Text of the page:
Armin Strom Pure Resonance: Less Really Is More And That Resonates
Reduction, almost ironically, can create more with less.
That’s why design has the phrase “less is more” because adding detail or complexity can very often detract from the whole. More can create visual confusion and often muddy the user experience with less than crucial features.
In engineering, more components equals more potential failure points and increased cost and difficulty to manufacture and assemble. In a variety of fields, adding more of anything usually has to be justified with a larger benefit-to-cost ratio.
So the act of reduction, simplification, or plainly limiting complexity from the beginning is a crucial step in creating something great. Often the best versions of some product or design were not the very first, but instead a later iteration that had been pared back to the absolute essential for the best user experience.
Take the television remote control, a perfect example of the life cycle of complexity.
Early television remotes were simple, extremely so. The first ones usually had two buttons (power and channel), which grew to four a few years later when volume was added and channels were split into channel up and channel down. From there growth seemed almost exponential with numbers and special functions being added, until around the turn of the twenty-first century we found ourselves at the height of superfluous complexity with multiple remotes all featuring upwards of 50 buttons each.
That could mean hundreds of buttons staring at you, while all you want to do is turn the television on to watch “Mythbusters.”
But soon the movement of pairing back began with the introduction of the Apple remote in 2005, complete with only six buttons (that looked like three). In the golden days of Apple design (which may already be behind us), the company made things as simple and user friendly as possible. Apple reduced the number of interfaces in its products, even though features continued to increase.
That is why the new remote was simple, and that simplicity continued through every iteration of it, inspiring others like the recent Amazon Firestick that features 12 buttons (that only look like eight) and voice activation features. Finally, it had been realized that simplicity actually made things easier, cheaper, and provided a better experience for anyone turning on the darn TV.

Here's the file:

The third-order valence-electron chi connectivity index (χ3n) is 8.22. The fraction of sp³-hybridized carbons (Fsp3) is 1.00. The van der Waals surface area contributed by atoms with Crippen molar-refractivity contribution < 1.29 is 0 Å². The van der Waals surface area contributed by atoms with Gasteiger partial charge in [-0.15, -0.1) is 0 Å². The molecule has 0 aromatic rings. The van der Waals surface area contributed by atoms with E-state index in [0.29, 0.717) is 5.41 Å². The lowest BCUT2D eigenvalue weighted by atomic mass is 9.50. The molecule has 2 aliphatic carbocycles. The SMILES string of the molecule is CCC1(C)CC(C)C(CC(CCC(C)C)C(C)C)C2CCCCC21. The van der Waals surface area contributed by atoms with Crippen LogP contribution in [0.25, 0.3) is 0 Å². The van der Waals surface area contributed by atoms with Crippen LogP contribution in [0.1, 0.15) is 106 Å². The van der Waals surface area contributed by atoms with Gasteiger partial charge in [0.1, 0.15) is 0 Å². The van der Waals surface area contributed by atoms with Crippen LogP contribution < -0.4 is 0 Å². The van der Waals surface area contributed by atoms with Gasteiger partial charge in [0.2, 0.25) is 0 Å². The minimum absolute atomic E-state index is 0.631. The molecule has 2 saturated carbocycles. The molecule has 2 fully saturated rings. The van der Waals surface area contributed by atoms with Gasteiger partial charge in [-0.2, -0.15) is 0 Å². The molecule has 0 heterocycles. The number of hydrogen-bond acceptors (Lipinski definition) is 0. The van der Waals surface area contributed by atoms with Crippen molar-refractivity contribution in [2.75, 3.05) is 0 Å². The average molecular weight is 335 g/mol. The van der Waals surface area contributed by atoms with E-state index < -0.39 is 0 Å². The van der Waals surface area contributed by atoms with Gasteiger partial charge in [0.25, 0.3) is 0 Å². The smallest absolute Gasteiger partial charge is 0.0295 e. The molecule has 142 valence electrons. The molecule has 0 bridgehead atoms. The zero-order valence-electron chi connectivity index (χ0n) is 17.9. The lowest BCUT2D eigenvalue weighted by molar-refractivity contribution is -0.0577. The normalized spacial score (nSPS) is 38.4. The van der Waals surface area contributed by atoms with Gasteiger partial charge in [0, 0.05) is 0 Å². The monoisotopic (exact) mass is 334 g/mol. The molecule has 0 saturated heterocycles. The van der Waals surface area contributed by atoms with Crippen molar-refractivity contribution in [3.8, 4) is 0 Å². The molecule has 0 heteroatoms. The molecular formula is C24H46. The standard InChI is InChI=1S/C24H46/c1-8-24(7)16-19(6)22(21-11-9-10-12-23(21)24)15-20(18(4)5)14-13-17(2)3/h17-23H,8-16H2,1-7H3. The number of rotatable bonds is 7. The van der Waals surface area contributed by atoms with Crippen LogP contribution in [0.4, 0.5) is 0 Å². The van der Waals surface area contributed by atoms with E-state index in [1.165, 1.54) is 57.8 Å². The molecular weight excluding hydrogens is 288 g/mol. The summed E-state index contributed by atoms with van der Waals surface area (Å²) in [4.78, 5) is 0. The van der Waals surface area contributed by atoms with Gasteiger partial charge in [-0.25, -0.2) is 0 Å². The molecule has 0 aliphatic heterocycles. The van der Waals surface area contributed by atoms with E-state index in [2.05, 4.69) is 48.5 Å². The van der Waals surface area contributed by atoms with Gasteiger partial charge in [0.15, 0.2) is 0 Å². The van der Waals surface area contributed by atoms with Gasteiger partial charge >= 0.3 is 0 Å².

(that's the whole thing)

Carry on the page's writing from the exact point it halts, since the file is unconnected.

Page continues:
The same goes for many products: simple things get complex and then are reduced back to the essentials; it’s the circle of life, really. So when Armin Strom released the Mirrored Force Resonance, the most complicated Armin Strom to date, it was only a matter of time before this brand was certain to begin efforts at reducing complexity while keeping the essential.
For 2018, Armin Strom continues of its philosophy of engineering the essential with the appropriately named Pure Resonance.
Clear precedent for simplicity
Armin Strom has a history of keeping things simple by focusing on high-quality horology with a unique style and attention to simple details. Minimalism is a guiding principle alongside keeping the mechanics a main visible feature.
So while they might not be as sterile as some ultra-modern watches, Armin Strom’s timepieces are intended to be clean and straightforward. Minimizing features to let the horology stand out is really where the Armin Strom ethos lies.
The Mirrored Force Resonance focuses on this as well, but a few features might be considered excessive if one were to want to create a pared-down version puting the focus on resonance.
While the individual components and design details were definitely kept simple on the Mirrored Force Resonance, the addition of an extra subdial and a zero reset mechanism for the seconds added to the visual and mechanical complexity. It was determined that a cleaner, purer version could be achieved.
First task was to remove the zero reset mechanism. This added case and gear train complexity, not to mention increased wear and the possibility of introducing isochronism errors through interaction with the gear train. With this mechanism gone, the dial side of the movement became much less cluttered, thereby also increasing readability.
Next, the secondary running seconds dial was removed, freeing up energy for the operation of the resonance oscillator and simplifying the dial even further. Since this dial ran in reverse and was largely incorporated for a visual check of the resonance, its loss doesn’t change the watch’s function and resonance capabilities. And since energy from the gear train isn’t being used to drive a display of seconds, the resonance effect should be more consistent since there are less possible ways to disrupt the energy transfer creating the resonance effect in the first place.